DOH-PINELLAS REPORTS TWO ADDITIONAL MEASLES CASES IN THE SAME HOUSEHOLD
August 14, 2018
The Florida Department of Health in Pinellas County (DOH-Pinellas) was notified of two additional confirmed cases of measles. Both cases are unvaccinated. The infections were acquired locally and the source has not been identified. DOH-Pinellas announced its first case since 1998 on Aug. 13. The number of cases is now at three.
DOH-Pinellas is working with community health care partners to identify and notify persons who were potentially exposed to measles. The department encourages all residents and visitors who have not been immunized to get vaccinated.
Measles is a virus that is easily spread by air droplets when infected persons breathe, cough, or sneeze. The first symptoms are a high fever that may spike to 105°F, cough, runny nose and red, watery eyes. These symptoms are followed by a blotchy rash that spreads from the head to the feet. Measles is a potentially severe disease, especially young children and persons with compromised immune systems. Complications can include pneumonia, encephalitis and death.
The best way to protect yourself and those you love against measles is to get vaccinated. Two doses of measles, mumps, rubella (MMR) vaccine are recommended routinely for children, with the first dose at age 12 through 15 months and the second dose at ages four through six years. Adults should be vaccinated with at least one dose of MMR vaccine, with a second dose recommended for those at higher risk such as international travelers and health care workers.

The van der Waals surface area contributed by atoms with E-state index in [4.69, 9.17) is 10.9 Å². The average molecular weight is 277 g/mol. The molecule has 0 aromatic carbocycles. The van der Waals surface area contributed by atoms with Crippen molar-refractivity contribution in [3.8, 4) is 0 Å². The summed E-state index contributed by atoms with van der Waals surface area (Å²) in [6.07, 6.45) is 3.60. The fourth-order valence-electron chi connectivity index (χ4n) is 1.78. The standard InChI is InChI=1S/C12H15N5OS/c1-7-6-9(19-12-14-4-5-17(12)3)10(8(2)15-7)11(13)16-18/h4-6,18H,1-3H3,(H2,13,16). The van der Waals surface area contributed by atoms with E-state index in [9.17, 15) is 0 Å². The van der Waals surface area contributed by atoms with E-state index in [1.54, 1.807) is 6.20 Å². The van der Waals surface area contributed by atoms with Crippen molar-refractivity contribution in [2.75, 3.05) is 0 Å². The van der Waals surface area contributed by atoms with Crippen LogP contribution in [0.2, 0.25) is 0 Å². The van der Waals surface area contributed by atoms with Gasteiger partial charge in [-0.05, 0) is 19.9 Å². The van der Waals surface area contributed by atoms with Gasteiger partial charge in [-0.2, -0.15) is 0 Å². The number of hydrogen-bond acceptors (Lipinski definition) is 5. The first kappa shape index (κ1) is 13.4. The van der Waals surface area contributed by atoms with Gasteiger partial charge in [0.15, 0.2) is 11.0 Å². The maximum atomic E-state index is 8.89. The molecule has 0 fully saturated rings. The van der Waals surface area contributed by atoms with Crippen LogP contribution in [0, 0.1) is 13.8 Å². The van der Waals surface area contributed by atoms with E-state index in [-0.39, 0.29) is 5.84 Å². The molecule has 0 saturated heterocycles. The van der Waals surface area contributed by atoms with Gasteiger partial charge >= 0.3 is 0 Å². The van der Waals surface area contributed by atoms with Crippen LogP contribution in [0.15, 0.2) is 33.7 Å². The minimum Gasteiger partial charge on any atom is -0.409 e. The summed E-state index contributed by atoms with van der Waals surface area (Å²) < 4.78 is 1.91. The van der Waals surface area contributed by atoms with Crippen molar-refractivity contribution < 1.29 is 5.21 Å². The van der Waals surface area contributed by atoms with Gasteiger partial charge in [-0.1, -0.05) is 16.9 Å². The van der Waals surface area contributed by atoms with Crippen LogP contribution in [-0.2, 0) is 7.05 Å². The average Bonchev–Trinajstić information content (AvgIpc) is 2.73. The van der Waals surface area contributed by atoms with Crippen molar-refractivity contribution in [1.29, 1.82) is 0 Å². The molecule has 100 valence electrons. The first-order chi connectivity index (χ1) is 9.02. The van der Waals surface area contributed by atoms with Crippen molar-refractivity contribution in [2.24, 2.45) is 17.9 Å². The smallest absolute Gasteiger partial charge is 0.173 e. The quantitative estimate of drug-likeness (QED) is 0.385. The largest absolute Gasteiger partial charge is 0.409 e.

“We continue to encourage parents to fully vaccinate their children,” said DOH-Pinellas Director Dr. Ulyee Choe, an infectious disease specialist. “Measles is a highly contagious disease that can have serious complications for babies and children. No cases had been reported in Pinellas for two decades because of the vaccine that prevents it.”
Unvaccinated individuals who are exposed to measles may be excluded for up to 21 days from public places such as school and work where they could infect others.
Persons with symptoms of measles should be evaluated by their health care provider. Health care providers are asked to immediately report suspected cases of measles to DOH-Pinellas.
For further information about measles in Florida, please visit www.floridahealth.gov/measles.
About the Florida Department of Health
The department, nationally accredited by the Public Health Accreditation Board, works to protect, promote and improve the health of all people in Florida through integrated state, county and community efforts.